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The Playlist

Review: 'Aroused' A Desperate Attempt To Be Revealing About An Already-Revealing Industry

  • By Gabe Toro
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  • May 4, 2013 11:18 AM
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  • 0 Comments
Aroused
There’s a probing, but flattering documentary yet to be made about the secret lives of porn stars. Unfortunately, “Aroused,” the directorial debut of photographer Deborah Anderson, is not it. This mostly black-and-white documentary boasts what pretends to be an uncensored look at the inner lives of porn stars, ostensibly a side project along to Anderson’s evocative primary skill. She brands them “some of the most successful women in the business of sex,” but the sixteen performers selected for showcase seem to be secondary to Anderson’s elaborate set-up.

Review: 'Star Trek Into Darkness' Often Thrills, But Undone By An Underwritten Villain & Thin Story

  • By Oliver Lyttelton
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  • May 3, 2013 5:44 PM
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  • 25 Comments
Star Trek: Into Darkness
Cast your mind back four years or so, to stardate early May 2009, and remember a time when J.J Abrams wasn't yet the anointed savior of Hollywood. He had an ever-growing fanbase, and had already been behind at least one bona-fide small screen pop culture phenomenon. But his influence on the big-screen up to that point only extended to a few screenwriting credits, mostly forgotten, a producing credit on disposable sleeper hit "Cloverfield," and directing "Mission: Impossible III," an enjoyable, but somewhat interchangeable entry to the Tom Cruise spy franchise.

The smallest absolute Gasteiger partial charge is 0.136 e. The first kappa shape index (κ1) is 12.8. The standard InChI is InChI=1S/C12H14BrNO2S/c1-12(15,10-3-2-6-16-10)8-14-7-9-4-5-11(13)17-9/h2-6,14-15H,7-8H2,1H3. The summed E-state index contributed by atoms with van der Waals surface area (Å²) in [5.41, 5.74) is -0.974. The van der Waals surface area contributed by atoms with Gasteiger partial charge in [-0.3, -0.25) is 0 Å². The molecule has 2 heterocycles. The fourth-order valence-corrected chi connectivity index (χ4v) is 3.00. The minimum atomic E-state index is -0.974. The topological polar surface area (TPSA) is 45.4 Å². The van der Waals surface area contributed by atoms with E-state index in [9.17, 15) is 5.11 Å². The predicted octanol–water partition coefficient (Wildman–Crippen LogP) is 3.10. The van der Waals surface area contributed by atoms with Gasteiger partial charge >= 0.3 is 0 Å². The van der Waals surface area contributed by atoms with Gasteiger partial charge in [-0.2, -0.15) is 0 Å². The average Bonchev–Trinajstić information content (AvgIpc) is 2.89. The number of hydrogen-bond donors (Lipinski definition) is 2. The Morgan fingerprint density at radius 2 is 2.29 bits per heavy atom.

Review: 'Michael H. Profession: Director' Is An Interesting But Never Essential Portrait Of Michael Haneke

  • By Rodrigo Perez
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  • May 3, 2013 1:50 PM
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  • 1 Comment
Michael H - Profession: Director
Described memorably as the Minister of Fear by the New York Times some years ago, Austrian filmmaker Michael Haneke has been terrorizing audiences and holding them emotionally and psychologically hostage ever since his career began. Fond of rigorous, excruciatingly brutal portraits of human suffering, misery and seemingly sadomasochistic torture, Haneke's vision of such painful aims is always unflinching, coldly dispassionate and cruelly voyeuristic. With the absence of joy, hope and relief in his movies, and a stringent, rap-on-the-knuckles approach that sometimes verges on being scolding, many have assumed Haneke to be a soulless misanthrope, humorlessly putting audiences through the paces because he can.

Review: Olivier Assayas’ ‘Something In The Air’ A Gorgeous Autobiography Marred By Underdeveloped Characters

  • By Oliver Lyttelton
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  • May 3, 2013 8:01 AM
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  • 2 Comments